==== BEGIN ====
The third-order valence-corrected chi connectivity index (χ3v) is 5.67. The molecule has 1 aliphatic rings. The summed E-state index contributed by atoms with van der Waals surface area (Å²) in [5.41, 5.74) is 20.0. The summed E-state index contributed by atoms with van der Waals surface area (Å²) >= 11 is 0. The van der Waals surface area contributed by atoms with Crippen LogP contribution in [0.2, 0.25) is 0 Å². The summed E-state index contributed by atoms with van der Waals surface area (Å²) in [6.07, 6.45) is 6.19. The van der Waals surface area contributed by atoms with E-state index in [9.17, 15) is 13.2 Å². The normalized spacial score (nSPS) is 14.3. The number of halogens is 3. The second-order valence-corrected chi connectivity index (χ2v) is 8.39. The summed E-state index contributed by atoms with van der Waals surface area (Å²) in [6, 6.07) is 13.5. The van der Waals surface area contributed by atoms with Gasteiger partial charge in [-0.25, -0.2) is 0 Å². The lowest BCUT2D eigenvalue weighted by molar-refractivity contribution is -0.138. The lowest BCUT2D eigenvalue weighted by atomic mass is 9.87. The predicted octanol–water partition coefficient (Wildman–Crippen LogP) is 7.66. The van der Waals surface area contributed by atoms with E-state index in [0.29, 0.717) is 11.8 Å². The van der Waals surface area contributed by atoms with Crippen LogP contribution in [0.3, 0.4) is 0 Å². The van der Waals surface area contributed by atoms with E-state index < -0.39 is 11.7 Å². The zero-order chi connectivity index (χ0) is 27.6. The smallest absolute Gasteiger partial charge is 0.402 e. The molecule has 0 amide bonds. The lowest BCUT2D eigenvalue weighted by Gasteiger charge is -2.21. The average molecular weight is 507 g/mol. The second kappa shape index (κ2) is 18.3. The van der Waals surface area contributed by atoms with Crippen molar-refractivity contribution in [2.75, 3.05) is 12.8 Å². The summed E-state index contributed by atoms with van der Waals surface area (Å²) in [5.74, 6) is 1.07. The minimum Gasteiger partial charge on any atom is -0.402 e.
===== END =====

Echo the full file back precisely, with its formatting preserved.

The third-order valence-corrected chi connectivity index (χ3v) is 5.67. The molecule has 1 aliphatic rings. The summed E-state index contributed by atoms with van der Waals surface area (Å²) in [5.41, 5.74) is 20.0. The summed E-state index contributed by atoms with van der Waals surface area (Å²) >= 11 is 0. The van der Waals surface area contributed by atoms with Crippen LogP contribution in [0.2, 0.25) is 0 Å². The summed E-state index contributed by atoms with van der Waals surface area (Å²) in [6.07, 6.45) is 6.19. The van der Waals surface area contributed by atoms with E-state index in [9.17, 15) is 13.2 Å². The normalized spacial score (nSPS) is 14.3. The number of halogens is 3. The second-order valence-corrected chi connectivity index (χ2v) is 8.39. The summed E-state index contributed by atoms with van der Waals surface area (Å²) in [6, 6.07) is 13.5. The van der Waals surface area contributed by atoms with Gasteiger partial charge in [-0.25, -0.2) is 0 Å². The lowest BCUT2D eigenvalue weighted by molar-refractivity contribution is -0.138. The lowest BCUT2D eigenvalue weighted by atomic mass is 9.87. The predicted octanol–water partition coefficient (Wildman–Crippen LogP) is 7.66. The van der Waals surface area contributed by atoms with E-state index in [0.29, 0.717) is 11.8 Å². The van der Waals surface area contributed by atoms with Crippen LogP contribution in [0.3, 0.4) is 0 Å². The van der Waals surface area contributed by atoms with E-state index < -0.39 is 11.7 Å². The zero-order chi connectivity index (χ0) is 27.6. The smallest absolute Gasteiger partial charge is 0.402 e. The molecule has 0 amide bonds. The lowest BCUT2D eigenvalue weighted by Gasteiger charge is -2.21. The average molecular weight is 507 g/mol. The second kappa shape index (κ2) is 18.3. The van der Waals surface area contributed by atoms with Crippen molar-refractivity contribution in [2.75, 3.05) is 12.8 Å². The summed E-state index contributed by atoms with van der Waals surface area (Å²) in [5.74, 6) is 1.07. The minimum Gasteiger partial charge on any atom is -0.402 e.